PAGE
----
Even from the earliest days, hangers have been looking for ways to lighten and simplify hammock suspension, particularly for camping and backpacking. Some of the first suspension systems were rope-based, which were thick, bulky, and heavy. I distinctly remember getting a Grand Trunk Nano hammock—the lightest hammock on the market at the time—and noticing that my suspension system weighed more and took up more space in my pack than the hammock. I’m not advocating going lightweight as a pursuit on its own, but rather to find a balance between safety, adjustability, low bulk, and ease-of-use.
At its core, a suspension system spans the gap between the hammock and the anchor point. It should also provide a mechanism to adjust that gap, depending on how far apart the anchors are. Some systems combine the anchoring (e.g., webbing strap) and suspension into a single system. Out in the field, you don’t always know what types of trees you’ll have to work with, particularly how far apart they might be and how big around. If your suspension system isn’t versatile enough, you could be stranded.
Over the past several years, it has been interesting to track the shifts in hammock suspension. Folks have tried everything from going shorter, thinner, and even experimenting with different knots, hardware, and related techniques. Some trends have revolutionized hammock suspension completely, such as the introduction of lightweight-but-strong Dyneema cordage like Amsteel and Dynaglide. Today, I feel we are in a pretty good place where we’re finding a balance between lightweight, low bulk (easier to pack and carry), and easy to use systems. You’ll find “camps” of hangers who advocate their favorite system such as cinch buckles and straps; Marlinspike hitch and Whoopie Slings; or carabiners and daisy-chain straps. The “best” system is what works best for you.
In this post, my goal isn’t to persuade you to pick or switch from one system to another. Rather, I want to highlight some of the lightest systems out there as a comparison. I should also note that these lightweight systems are better suited for experienced hangers. I highly recommend new hangers start with no-nonsense daisy-chain suspension. I personally use several different systems, sometimes based on the hammock I’m using, the expected trail conditions, or sometimes just to try something new. I do think it is a good idea to know a few different techniques, particularly how to use some knots or lashings when other systems fail or don’t work.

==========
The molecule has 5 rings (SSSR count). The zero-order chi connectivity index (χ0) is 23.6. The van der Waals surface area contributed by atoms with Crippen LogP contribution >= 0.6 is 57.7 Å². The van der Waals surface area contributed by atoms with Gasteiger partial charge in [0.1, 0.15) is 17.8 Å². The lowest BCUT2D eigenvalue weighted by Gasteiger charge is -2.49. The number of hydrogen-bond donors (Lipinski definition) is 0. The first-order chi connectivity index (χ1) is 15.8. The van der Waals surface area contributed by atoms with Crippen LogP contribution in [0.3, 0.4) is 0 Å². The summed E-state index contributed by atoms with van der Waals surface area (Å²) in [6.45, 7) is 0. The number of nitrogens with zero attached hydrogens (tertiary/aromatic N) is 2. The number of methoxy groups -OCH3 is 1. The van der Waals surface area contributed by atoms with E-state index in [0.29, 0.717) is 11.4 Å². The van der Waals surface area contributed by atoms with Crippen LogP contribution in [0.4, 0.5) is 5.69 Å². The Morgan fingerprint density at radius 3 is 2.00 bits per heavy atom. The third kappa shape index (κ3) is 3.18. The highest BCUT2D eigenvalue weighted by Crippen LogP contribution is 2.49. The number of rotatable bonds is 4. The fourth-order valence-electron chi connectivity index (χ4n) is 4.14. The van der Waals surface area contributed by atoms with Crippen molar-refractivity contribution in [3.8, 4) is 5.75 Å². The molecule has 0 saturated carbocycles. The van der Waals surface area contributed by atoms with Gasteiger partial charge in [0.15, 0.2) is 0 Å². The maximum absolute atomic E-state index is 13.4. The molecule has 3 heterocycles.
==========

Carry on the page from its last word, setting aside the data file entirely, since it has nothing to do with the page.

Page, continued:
These options are listed in no particular order. The DreamHammock and Arrowhead Equipment are very similar, but I wanted to show the effect of a different length of strap to a system.
The Hammeck shows an example of eliminating the Whoopie Sling completely (Hammeck no longer sells gear :(). These three options are virtually interchangeable as each vendor (and many others like them) can each be customized to be nearly identical to the other.
|Sample Vendor||DutchWare Whoopie Hook||AntiGravityGear Muletape Suspension||DreamHammock Marlinspike Kit||Arrowhead Equipment Marlinspike Kit||Hummingbird Hammock Tree Straps|
|Suspension||72 in (183 cm) 7/64 Whoopie Sling||166 × 0.5 in (422 × 1.3 cm) Muletape webbing||72 in (183 cm) 7/64 Whoopie Sling||72 in (183 cm) 7/64 Whoopie Sling||72 in (183 cm) 7/64 Whoopie Sling|
|Webbing Strap (Anchor)||60 × 1 in (152 × 2.5 cm)||48 × 1 in (122 × 2.5 cm)||72 × 1 in (183 × 2.5 cm)||84 × 1 in (213 × 2.5 cm)||72 × 1 in (183 × 2.5 cm)|
|Total Length||132 in (335 cm)||214 in (544 cm)||144 in (366 cm)||156 in (396 cm)||100 in (254 cm)|
|Total Weight||138 g (4.9 oz)||136 g (4.8 oz)||127 g (4.48 oz)||136 g (4.8 oz)||65 g (2.4 oz)|
|Length per Weight||29.6 in/oz (2.4 cm/g)||44.6 in/oz (4 cm/g)||32.1 in/oz (2.8 cm/g)||32.5 in/oz (2.9 cm/g)||41.6 in/oz (3.9 cm/g)|
|Hardware||Ti Whoopie Hooks: 6.8 g (0.24 oz)Ti DutchClips: 15 g (0.53 oz)||N/A||3/8 Solid Acetal Toggles: 16 g (0.53 oz)||Anodized Aluminum Toggles: 8.5 g (0.3 oz)||N/A|
|Breaking Strength||1,000 lbs (454 kg)||1,250 lbs (567 kg)||1,500 lbs (454 kg)||1,000 lbs (454 kg)||1,500 lbs (454 kg)|
|Working Load Limit||250 lbs (113 kg)||312 lbs (142 kg)||375 lbs (170 kg)||250 lbs (113 kg)||375 lbs (170 kg)|
|Notes||Remove 6-8 ft of the Muletape on each side and reduce the total weight to 100 g (3.5 oz). This system provides the most length per ounce of any system.||Paul also sells Dyneema Whoopie Slings that weigh 0.6 oz (17 g), which would save 0.3 oz (8.6 g) over a 7/64 Amsteel.||The Hummingbird Hammocks come with a unique “soft shackle” system to clip into the sling.|